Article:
Some of these ancillary businesses Spotify could develop to meet investors’ demands will probably be behind the scenes. One proposal is selling data to live concert companies, which would surely prompt privacy concerns (which Spotify previously staved off in 2015). Another idea is offering more services to labels and musicians, perhaps expanding on its existing “Spotify for Artists” app. You don’t have to worry about Spotify’s free tier going anywhere, either—the company has lofty goals for selling ads for us all to sit through, with its sights set as as high becoming the world’s No. 3 ad seller behind Google and Facebook.
Most intriguing, though, are Spotify’s tentative steps into other fan-facing business areas. A partnership with a band merchandise provider called Merchbar already allows artists to sell stuff through their Spotify pages. Spotify has stepped into podcasts and video, hiring a new head of the department away from Disney even as it abandoned some early, seemingly less-focused video attempts last year. There could even be Spotify-branded smart speakers: A recent corporate job listing called for a hardware exec to oversee “a category-defining product” compared to Amazon Echo.
Spotify: The Record Label?
Whatever Spotify does, it will want the results to be more like video-streaming giant Netflix—also public, and soaring—and less like online radio pioneer Pandora, which has seen its share price tumble since its own IPO in 2011. One giant advantage Netflix has: It produces much of its own content, lowering its licensing payments. This will be a fine line for Spotify to walk, so that it doesn’t risk alienating record labels by acting too much like one itself. Last year, the streaming giant bought an online music studioandunveiled an A&R-like program to “identify and break the next wave of music superstars” (though the picks weren’t exactly plucked from obscurity). With the extra clout of a public company, Spotify could eventually take the next step and start signing artists to distribution deals directly—an idea that has already been suggested.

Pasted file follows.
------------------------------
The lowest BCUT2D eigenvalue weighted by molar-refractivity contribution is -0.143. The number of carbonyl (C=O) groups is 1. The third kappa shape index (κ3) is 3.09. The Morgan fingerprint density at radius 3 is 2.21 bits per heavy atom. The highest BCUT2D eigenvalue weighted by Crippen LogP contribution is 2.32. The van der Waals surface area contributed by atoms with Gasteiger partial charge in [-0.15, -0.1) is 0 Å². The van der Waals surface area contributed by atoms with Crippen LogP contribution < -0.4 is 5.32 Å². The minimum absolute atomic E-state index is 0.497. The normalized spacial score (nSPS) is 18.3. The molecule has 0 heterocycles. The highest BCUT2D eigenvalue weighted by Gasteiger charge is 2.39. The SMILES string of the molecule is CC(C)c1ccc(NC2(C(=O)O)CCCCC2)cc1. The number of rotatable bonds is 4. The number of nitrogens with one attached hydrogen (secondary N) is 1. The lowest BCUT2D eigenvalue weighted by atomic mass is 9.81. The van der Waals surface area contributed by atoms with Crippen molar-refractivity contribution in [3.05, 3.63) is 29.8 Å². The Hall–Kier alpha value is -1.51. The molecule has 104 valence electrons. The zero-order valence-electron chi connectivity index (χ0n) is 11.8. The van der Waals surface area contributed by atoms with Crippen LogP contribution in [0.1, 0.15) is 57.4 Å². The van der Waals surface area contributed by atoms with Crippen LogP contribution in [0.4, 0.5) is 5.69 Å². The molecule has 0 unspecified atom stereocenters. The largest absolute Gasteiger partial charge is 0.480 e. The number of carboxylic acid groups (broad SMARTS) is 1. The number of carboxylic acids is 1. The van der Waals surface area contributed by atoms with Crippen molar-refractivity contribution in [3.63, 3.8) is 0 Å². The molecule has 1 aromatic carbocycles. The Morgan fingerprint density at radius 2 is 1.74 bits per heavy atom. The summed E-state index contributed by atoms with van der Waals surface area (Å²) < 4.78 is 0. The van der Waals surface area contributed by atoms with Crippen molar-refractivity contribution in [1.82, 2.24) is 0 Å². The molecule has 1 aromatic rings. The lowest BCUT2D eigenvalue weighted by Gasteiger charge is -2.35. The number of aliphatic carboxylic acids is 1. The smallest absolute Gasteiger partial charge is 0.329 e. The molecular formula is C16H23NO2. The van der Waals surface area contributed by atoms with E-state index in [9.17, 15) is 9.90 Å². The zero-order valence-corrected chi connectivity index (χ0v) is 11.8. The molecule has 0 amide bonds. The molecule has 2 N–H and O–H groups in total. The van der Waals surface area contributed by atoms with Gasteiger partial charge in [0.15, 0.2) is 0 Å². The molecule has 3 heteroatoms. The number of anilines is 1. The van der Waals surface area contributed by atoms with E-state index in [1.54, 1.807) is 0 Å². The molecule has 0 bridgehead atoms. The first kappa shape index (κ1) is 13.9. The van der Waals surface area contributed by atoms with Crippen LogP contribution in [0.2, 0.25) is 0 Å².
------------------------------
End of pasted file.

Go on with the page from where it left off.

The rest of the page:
More Transparency = More Criticism
Going public and filing quarterly earnings reports will shine a light on how much Spotify executives and shareholders earn compared to the company’s long-criticized payouts to artists. Maybe increased tensions between creator and seller seem like a minor side effect, but musicians who aren’t part of the industry’s commercial elite already have enough reasons to feel jilted by Spotify. Its playlists have been found to be heavy on tracks from a once-obscure Swedish company with a shared investor and even heavier on tracks from major labels. Across all services, more than 99 percent of streams last year came from just the top 10 percent most-streamed tracks overall, according to data tracker BuzzAngle Music. And Spotify continues to flirt with “pay for play,” raising specters of old-school payola. Going public is Spotify’s next step in turning music streaming fully into the status quo, and the biggest players should now be on board. With the added financial transparency, underpaid artists should have plenty more reasons to object, and perhaps quietly seek out alternatives. But they’ll be going up against the new establishment.